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Dr Shari
Skeptic Friend

135 Posts

Posted - 07/30/2002 :  01:08:28  Show Profile Send Dr Shari a Private Message
I find myself feeling uneasy about sending patients to Rehab for dependancy problems knowing that 12 Step Anonymous programs are a large part of the treatment plan and all programs are in large part based on a "Higher Power" concept. They use terms such as "A Higher Power as you've come to know it" but we all know what they mean. Serenity Prayers whether they say "Jesus Grant Me" or not is still a prayer and I know from experiance that these are highly emotionally charged meetings and most everyone at least for awhile "finds Jesus".

90 meeting in 90 days is a requirement for most new Rehab grads. They are trading an addiction to a substance for an addiction to recovery and meetings. They argue that being clean and sober is the point but I have seen damage done to family relationships when a partner is excluded from the process and the new 12 step freinds become the focus for the person.

Plus after going to Rehab the AA/NA book states "many of us has sought help through medicine, religion and psychiatry. None of these methods were sufficient for us" So why did the patient come to the doctors and mental healthcare workers for us to just send him to an Orginization that says we can't help them.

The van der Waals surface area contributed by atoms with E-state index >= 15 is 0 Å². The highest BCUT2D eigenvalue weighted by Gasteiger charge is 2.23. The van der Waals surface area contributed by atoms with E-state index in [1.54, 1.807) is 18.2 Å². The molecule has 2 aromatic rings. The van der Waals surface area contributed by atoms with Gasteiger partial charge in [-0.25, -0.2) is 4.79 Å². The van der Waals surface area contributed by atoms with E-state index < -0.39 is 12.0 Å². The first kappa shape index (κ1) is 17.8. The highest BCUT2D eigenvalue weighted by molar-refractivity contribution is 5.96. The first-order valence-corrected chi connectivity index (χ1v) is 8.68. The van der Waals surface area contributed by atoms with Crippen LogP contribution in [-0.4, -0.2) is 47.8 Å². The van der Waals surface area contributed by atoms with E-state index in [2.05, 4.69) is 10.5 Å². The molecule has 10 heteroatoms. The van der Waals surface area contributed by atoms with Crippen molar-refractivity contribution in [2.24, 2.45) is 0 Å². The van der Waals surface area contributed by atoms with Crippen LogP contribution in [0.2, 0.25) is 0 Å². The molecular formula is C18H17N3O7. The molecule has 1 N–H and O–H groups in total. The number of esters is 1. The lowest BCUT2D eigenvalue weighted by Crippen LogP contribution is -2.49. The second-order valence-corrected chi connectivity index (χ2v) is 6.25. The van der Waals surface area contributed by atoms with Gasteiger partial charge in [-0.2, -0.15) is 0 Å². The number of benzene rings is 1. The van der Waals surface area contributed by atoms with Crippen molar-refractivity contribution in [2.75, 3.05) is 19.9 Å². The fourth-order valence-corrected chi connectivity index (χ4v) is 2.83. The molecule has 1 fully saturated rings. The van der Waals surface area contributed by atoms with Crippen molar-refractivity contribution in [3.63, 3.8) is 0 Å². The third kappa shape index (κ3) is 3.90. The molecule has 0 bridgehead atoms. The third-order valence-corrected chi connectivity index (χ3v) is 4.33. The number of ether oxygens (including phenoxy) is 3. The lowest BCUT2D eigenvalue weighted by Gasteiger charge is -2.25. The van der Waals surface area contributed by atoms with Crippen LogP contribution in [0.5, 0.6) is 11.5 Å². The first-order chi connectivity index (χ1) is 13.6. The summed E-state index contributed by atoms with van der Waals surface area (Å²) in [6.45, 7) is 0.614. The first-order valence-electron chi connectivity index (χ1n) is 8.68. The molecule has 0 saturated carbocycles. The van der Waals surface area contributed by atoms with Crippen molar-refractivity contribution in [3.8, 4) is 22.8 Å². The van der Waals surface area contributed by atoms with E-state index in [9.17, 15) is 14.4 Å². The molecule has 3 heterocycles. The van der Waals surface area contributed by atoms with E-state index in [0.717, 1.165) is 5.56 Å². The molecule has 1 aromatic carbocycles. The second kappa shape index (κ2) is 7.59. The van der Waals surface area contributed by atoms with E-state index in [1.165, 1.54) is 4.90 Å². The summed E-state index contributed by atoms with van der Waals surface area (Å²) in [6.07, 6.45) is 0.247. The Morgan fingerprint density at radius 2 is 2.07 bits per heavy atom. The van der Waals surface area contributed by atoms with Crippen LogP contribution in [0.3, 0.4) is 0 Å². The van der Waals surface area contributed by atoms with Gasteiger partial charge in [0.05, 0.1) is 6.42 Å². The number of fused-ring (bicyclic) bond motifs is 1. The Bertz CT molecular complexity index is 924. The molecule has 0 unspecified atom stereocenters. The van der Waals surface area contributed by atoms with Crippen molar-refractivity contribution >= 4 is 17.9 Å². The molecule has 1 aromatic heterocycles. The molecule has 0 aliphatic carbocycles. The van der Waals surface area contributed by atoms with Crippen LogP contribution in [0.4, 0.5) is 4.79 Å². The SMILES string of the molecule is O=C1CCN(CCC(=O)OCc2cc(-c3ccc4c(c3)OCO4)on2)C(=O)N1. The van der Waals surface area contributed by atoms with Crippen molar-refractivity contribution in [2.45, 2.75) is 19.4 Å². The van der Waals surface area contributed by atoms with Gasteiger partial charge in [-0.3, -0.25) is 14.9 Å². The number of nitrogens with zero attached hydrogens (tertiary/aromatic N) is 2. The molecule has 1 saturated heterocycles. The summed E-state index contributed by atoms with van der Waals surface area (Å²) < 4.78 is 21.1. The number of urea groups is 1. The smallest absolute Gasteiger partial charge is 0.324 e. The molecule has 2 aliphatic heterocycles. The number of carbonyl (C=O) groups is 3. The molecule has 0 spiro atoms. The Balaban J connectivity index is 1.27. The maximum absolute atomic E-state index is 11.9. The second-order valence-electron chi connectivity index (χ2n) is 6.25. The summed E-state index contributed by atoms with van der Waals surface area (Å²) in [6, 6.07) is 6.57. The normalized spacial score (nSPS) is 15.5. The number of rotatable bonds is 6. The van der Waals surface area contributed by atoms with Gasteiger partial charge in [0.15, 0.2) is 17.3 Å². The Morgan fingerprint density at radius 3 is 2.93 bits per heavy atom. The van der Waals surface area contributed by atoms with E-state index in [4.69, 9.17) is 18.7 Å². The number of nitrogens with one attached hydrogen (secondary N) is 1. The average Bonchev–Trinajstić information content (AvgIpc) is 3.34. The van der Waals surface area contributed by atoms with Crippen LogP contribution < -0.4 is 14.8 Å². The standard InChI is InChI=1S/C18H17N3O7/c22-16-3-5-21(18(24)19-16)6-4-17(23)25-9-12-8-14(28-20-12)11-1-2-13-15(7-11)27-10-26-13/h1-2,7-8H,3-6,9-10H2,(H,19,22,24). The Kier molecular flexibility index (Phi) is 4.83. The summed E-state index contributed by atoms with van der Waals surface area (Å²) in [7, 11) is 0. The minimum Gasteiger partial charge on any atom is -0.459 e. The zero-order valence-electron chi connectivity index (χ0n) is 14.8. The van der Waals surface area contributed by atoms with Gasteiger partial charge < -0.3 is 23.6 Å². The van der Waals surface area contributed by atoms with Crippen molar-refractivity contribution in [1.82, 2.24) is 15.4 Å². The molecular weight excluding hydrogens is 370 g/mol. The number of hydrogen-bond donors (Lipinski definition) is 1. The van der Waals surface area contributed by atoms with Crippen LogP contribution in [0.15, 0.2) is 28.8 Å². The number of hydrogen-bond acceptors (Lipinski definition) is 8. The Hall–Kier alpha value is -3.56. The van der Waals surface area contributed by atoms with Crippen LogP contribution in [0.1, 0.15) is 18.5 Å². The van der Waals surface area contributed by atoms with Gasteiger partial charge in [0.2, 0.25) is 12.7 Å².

Steps 2,3 and 11 still explicitly say only through admitting to God they are powerless and need his help can they have any hope of staying sober. I want these people off the alcohol and drugs that are killing them and destroying their lives and families. I admit that these programs have helped people who are ready stay clean but I want an alternative. It's time. I know there is an Atheists AA in some of the larger metro area's and several other programs scattered around but until a viable plan establishes itself I must continue to use these programs because it is the only game in town.

Death: The High Cost of Living
It is easier to get forgiveness then to get permission!

Gorgo
SFN Die Hard

USA
5310 Posts

Posted - 07/30/2002 :  03:14:35   [Permalink]  Show Profile Send Gorgo a Private Message
"If you are a licensed professional engaged in addiction treatment or counseling, I advise you here to get out of the business. It is a matter of your personal honor and professional stance. Substance abuse counseling is a bogus occupation, newly created around 1980 to accommodate rivers of federal cash. If you are a certified substance abuse counselor, find new work in an occupation for which you are qualified. Your certification is worthless, a kite flown on the winds of discontent, misguided trust, missionary zeal, and unwise legislation."


http://www.rational.org/Professional.issues.html

"Not one human life should be expended in this reckless violence called a war against terrorism." - Howard Zinn
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Dr Shari
Skeptic Friend

135 Posts

Posted - 07/30/2002 :  10:15:36   [Permalink]  Show Profile Send Dr Shari a Private Message
Good quote. Good site. Thanks. Now if I could just find an answer to what to do with my patients that because of their job, the law or total lack of options I keep sending to the same 3 places. I do tell them to make up their own minds about Rehab after they have detoxed ( my main reason for Hospitalization of pateints. Detoxing outside a medical facility can be deadly especially for alcoholics) but I can't babysit them either. 12 Step programs remind me of mothers who are to busy to deal with a child so they put them in front of the TV.